3 Important Big Data Design Points

Mobile phone growth, sensor data recording, and social media updates feed big data into our systems.  Whether your company likes it or not, startups and the competition are integrating big data and analytics into every aspect of their marketing, products, and operations.  Big data system performance system and high-speed database designs have never been as critical as they are today.
The following are 3 things that your existing and future system designs should incorporate to integrate these new big data management requirements.

  1. Leverage the latest hardware capabilities.  As I mentioned during the prior weeks (here, here, and here) during the series that I wrote about I/O considerations, the latest storage hardware has sometimes as much as 10x the I/O performance improvement over older devices.  Also, most of the latest storage hardware from the various storage vendors have Snapshot or Flash Copy capabilities.  These Flash Copy capabilities provide instantaneous sync point hardware solutions to address backup and recovery scenarios for systems and databases that are continually used for any type of big data or systems that are always on.

  2. Design your data along time based boundaries.  Your data management structures and practices have new governance, security, and context challenges as the big data is captured, ages and becomes obsolete.  Designing your system along time based boundaries provides a way to build in solutions to these governance, security and context challenges so they can be addressed automatically and data governance can evolve as time passes.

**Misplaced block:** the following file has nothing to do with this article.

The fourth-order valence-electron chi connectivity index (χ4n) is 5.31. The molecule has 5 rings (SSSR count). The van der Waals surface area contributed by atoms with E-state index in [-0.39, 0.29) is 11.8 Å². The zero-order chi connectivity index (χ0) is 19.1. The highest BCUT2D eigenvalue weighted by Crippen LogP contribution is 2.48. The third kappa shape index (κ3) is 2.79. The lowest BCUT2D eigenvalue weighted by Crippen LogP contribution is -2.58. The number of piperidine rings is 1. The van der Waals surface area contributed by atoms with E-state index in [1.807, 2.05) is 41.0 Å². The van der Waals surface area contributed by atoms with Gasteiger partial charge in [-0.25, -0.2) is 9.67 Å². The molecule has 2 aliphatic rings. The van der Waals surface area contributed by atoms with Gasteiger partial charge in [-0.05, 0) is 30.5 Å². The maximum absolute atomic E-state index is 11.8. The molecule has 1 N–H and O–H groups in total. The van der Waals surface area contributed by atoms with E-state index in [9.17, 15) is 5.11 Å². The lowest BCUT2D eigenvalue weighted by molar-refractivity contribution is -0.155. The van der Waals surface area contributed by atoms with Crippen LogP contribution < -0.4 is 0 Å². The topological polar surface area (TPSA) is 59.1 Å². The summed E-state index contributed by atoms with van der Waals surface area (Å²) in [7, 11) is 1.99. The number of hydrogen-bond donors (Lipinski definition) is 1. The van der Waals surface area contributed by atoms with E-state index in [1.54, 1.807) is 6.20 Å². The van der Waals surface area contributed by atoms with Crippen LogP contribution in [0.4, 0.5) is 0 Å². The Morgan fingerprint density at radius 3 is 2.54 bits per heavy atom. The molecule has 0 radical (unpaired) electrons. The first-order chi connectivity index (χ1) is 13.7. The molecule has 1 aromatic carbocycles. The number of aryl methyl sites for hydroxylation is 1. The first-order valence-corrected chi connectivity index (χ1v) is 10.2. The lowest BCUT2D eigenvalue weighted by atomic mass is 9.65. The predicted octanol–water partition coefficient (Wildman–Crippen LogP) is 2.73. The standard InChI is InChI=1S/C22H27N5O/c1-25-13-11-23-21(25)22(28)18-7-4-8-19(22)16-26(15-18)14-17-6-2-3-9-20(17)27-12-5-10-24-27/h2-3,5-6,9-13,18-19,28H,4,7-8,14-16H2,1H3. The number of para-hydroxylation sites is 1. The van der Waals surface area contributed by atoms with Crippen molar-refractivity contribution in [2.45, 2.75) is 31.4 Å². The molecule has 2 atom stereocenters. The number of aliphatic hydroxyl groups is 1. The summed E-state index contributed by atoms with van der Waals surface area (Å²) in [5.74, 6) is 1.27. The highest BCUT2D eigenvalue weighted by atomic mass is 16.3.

DB2 Database partitioning, temporal tables, and historical archiving are only a few DB2 database table design options that provide this type of flexibility to change these controls as the data and the database matures.  For example, the governance and storage rules for health care data will change over the lifetime of the patient or insured. Data structures, database design, and archiving strategies need to reflect these considerations and business flexibility requirements.

  3. Evaluate the declining/ascending value of your data.  Sensor, health care, and other types of big data have different and varying degrees of value.  For example, health care data detailing a stroke, heart attack, or other health care incident can be critical for current and future patient care decisions.  Just like the requirements to design your database structures need to reflect the changing governance models over time, your big data design must reflect the varying importance of the big data occurrences.  By identifying and having data importance valuation metrics within your big data system, you will assist your business operations. On-going analytics can be leveraged to quickly identify significant business factors.  Realizing the value of the data and its significance to the patient and/or business operations is critical for correctly evaluating, scoring, and making the best decisions possible for  big data usage and return on investment.

All data, especially big data, is not created equal.  The governance rules and security profiles will change over time, so design your big data system to be flexible and adjustable for these types of data management considerations or else you will have to change it later. That is never ever easy.

Dave Beulke is a system strategist, application architect, and performance expert specializing in Big Data, data warehouses, and high performance internet business solutions. He is an IBM Gold Consultant, Information Champion, and President of DAMA-NCR, former President of International DB2 User Group, and frequent speaker at national and international conferences. His architectures, designs, and performance tuning techniques help organization better leverage their information assets, saving millions in processing costs.

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